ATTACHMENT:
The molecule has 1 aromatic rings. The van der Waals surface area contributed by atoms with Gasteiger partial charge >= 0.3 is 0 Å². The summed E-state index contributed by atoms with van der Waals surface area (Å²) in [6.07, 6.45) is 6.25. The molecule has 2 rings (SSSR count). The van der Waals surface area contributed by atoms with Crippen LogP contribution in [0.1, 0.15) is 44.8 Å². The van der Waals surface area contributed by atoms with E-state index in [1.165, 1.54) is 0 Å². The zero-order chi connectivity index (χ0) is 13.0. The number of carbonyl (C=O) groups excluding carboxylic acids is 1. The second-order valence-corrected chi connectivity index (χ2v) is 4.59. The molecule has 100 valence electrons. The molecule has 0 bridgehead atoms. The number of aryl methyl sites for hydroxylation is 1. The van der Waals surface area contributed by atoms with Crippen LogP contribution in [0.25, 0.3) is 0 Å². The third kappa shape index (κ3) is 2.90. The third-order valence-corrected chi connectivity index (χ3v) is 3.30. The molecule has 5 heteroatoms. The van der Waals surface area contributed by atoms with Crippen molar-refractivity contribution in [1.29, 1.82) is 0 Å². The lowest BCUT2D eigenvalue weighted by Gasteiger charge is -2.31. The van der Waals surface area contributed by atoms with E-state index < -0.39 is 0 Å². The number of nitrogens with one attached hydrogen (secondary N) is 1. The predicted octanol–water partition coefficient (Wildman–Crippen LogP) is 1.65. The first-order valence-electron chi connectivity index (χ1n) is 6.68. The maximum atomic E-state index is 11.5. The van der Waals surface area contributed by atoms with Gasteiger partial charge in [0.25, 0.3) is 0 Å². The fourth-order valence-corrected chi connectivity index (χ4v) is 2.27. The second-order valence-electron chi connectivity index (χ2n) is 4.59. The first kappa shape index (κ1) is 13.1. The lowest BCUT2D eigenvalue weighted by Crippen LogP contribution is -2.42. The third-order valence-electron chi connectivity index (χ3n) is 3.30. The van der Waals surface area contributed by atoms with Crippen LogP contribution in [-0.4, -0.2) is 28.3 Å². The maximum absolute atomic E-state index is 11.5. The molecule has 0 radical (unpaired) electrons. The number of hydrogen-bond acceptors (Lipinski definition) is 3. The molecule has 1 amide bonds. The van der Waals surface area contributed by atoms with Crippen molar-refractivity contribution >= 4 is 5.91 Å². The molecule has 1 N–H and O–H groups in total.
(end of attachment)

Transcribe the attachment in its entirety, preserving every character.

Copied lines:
The molecule has 1 aromatic rings. The van der Waals surface area contributed by atoms with Gasteiger partial charge >= 0.3 is 0 Å². The summed E-state index contributed by atoms with van der Waals surface area (Å²) in [6.07, 6.45) is 6.25. The molecule has 2 rings (SSSR count). The van der Waals surface area contributed by atoms with Crippen LogP contribution in [0.1, 0.15) is 44.8 Å². The van der Waals surface area contributed by atoms with E-state index in [1.165, 1.54) is 0 Å². The zero-order chi connectivity index (χ0) is 13.0. The number of carbonyl (C=O) groups excluding carboxylic acids is 1. The second-order valence-corrected chi connectivity index (χ2v) is 4.59. The molecule has 100 valence electrons. The molecule has 0 bridgehead atoms. The number of aryl methyl sites for hydroxylation is 1. The van der Waals surface area contributed by atoms with Crippen LogP contribution in [0.25, 0.3) is 0 Å². The third kappa shape index (κ3) is 2.90. The third-order valence-corrected chi connectivity index (χ3v) is 3.30. The molecule has 5 heteroatoms. The van der Waals surface area contributed by atoms with Crippen molar-refractivity contribution in [1.29, 1.82) is 0 Å². The lowest BCUT2D eigenvalue weighted by Gasteiger charge is -2.31. The van der Waals surface area contributed by atoms with E-state index < -0.39 is 0 Å². The number of nitrogens with one attached hydrogen (secondary N) is 1. The predicted octanol–water partition coefficient (Wildman–Crippen LogP) is 1.65. The first-order valence-electron chi connectivity index (χ1n) is 6.68. The maximum atomic E-state index is 11.5. The van der Waals surface area contributed by atoms with Gasteiger partial charge in [0.25, 0.3) is 0 Å². The fourth-order valence-corrected chi connectivity index (χ4v) is 2.27. The second-order valence-electron chi connectivity index (χ2n) is 4.59. The first kappa shape index (κ1) is 13.1. The lowest BCUT2D eigenvalue weighted by Crippen LogP contribution is -2.42. The third-order valence-electron chi connectivity index (χ3n) is 3.30. The van der Waals surface area contributed by atoms with Crippen LogP contribution in [-0.4, -0.2) is 28.3 Å². The maximum absolute atomic E-state index is 11.5. The molecule has 0 radical (unpaired) electrons. The number of hydrogen-bond acceptors (Lipinski definition) is 3. The molecule has 1 amide bonds. The van der Waals surface area contributed by atoms with Crippen molar-refractivity contribution >= 4 is 5.91 Å². The molecule has 1 N–H and O–H groups in total.